The casket containing the body of slain New York City Police Officer Rafael Ramos, one of two officers shot and killed while sitting in their patrol car in an ambush in Brooklyn last weekend, arrived at the funeral home where his wake was held Friday.
Crowds of uniformed police officers greeted the hearse and an NYPD flag was draped over Ramos' casket as it was carried into Christ Tabernacle Church, in the Glendale neighborhood of Queens, where friends and family said he was a longstanding and deeply committed member.
"This family's destroyed," said family spokesman Juan Rodriguez.
Thousands of mourners, including police officers from across the country, lined up outside the building for hours, slowly streaming inside to say goodbye to Ramos.
"[He was] a guy who dedicated his life to helping others, studying to be a pastor before coming a police officers. He worked for school safety, you know, protecting kids in school," NYPD Capt. Sergio Centa told ABC's New York station WABC.
New York Mayor Bill de Blasio arrived at the wake. A police union official has said de Blasio had blood on his hands by contributing to a climate of mistrust toward police.
Ramos' funeral is scheduled for Saturday, with Vice President Joe Biden scheduled to attend.
JetBlue also confirmed that they have flown in 670 law enforcement officers from around the country after offering free transportation for those wishing to attend Ramos' funeral.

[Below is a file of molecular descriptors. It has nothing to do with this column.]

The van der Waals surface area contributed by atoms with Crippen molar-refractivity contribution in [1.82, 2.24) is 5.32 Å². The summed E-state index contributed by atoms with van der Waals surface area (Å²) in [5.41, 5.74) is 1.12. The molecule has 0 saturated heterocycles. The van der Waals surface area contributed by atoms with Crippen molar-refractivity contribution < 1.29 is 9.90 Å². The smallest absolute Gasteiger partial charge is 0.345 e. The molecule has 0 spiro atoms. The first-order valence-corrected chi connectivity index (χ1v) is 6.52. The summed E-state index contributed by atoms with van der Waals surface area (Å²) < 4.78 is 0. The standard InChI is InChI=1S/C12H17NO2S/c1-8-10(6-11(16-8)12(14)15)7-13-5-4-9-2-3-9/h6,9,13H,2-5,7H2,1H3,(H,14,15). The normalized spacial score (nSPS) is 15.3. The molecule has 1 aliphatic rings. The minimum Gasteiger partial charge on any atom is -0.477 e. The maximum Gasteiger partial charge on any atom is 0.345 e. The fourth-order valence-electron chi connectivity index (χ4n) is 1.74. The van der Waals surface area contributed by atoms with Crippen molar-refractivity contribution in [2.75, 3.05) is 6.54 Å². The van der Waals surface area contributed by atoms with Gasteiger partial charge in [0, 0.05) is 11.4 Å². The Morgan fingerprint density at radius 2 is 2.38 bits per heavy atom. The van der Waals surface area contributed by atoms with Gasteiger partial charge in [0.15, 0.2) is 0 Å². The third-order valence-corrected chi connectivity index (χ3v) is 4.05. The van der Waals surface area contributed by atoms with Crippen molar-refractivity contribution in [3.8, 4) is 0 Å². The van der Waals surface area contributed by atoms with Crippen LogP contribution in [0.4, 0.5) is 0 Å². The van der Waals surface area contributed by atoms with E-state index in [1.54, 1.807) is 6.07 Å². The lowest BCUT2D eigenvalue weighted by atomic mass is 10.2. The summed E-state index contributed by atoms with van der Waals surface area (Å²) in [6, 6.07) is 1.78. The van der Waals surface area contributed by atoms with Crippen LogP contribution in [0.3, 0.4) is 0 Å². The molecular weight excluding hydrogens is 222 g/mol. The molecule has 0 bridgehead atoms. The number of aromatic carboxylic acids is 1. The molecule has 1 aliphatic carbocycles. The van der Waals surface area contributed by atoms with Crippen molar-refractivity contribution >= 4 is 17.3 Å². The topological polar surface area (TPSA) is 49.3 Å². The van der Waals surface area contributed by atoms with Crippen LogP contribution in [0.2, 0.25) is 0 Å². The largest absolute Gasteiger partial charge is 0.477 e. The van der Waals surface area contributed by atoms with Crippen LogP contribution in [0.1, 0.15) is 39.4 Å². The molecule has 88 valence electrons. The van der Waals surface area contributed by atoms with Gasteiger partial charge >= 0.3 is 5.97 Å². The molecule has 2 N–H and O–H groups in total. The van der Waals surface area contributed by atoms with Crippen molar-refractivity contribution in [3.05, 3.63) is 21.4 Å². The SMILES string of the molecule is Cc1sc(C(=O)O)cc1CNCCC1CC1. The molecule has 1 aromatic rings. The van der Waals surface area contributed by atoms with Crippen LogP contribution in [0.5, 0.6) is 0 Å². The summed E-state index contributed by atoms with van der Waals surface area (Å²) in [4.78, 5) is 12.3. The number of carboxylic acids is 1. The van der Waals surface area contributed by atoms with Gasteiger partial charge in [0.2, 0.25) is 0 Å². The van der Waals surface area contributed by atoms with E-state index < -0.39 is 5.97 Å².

"If something happens to one, it happens to all of us and that's why we're here," said Los Angeles police detective Jim McSorley.
Ramos was killed on Dec. 20, along with fellow officer Wenjian Liu, as they sat in their patrol car on a Brooklyn street.
The shooter, Ismaaiyl Brinsley, later killed himself.
The attack came amid heightened tensions between the police and Mayor de Blasio over what police saw as a lack of support for the force.
A crowd of officers turned their backs on the mayor when he walked into the news conference immediately after the shooting. Earlier today, a group of retired and active officers hired a plane to fly a banner repeating that sentiment.
Blogger and former police officer John Cardillo told ABC News that the officers who paid for the plane, whose names were not released, arranged for the pilot to fly from central New Jersey up to the Hudson River and along Manhattan this morning.
City Hall spokesman Wiley Norvell condemned the banner, saying: "Dividing people won't help our city heal."
Meanwhile, the relatives of the other fallen officer, Wenjian Liu, appeared at a news conference with former New York City Mayor Rudy Giuliani and other supporters of Tunnel to Towers, a charity originally established in the aftermath of the Sept. 11 attacks, which has offered to pay the slain officers' mortgages.
"We remember the spirit of September 12 and that's what we're asking for today," the former mayor, who has donated $20,000 of his own money towards the mortgage cause, said at today's news conference.
Liu's wife, Pei Xia Chen, was overcome with emotion, and though no members of his family spoke at the event, they issued a statement thanking Giuliani and Gov. Andrew Cuomo, who have helped spearhead the effort.
Unrest has followed the shooting, with six people charged with threatening NYPD officers. There have been at least 40 separate threats against New York City police since Saturday’s shooting, the NYPD said Wednesday.
Half of those threats have been deemed not credible. The rest are still under investigation.
“All threats against members of the NYPD are taken seriously and are investigated immediately to determine the credibility and origin of the information,” the department said in a statement.
Extra guards have been posted at precincts when necessary and Mayor Bill de Blasio has implored the public to report any threats they may see online. The NYPD counts about 35,000 uniformed officers, with 22,000 patrolmen.
The Associated Press contributed to this report.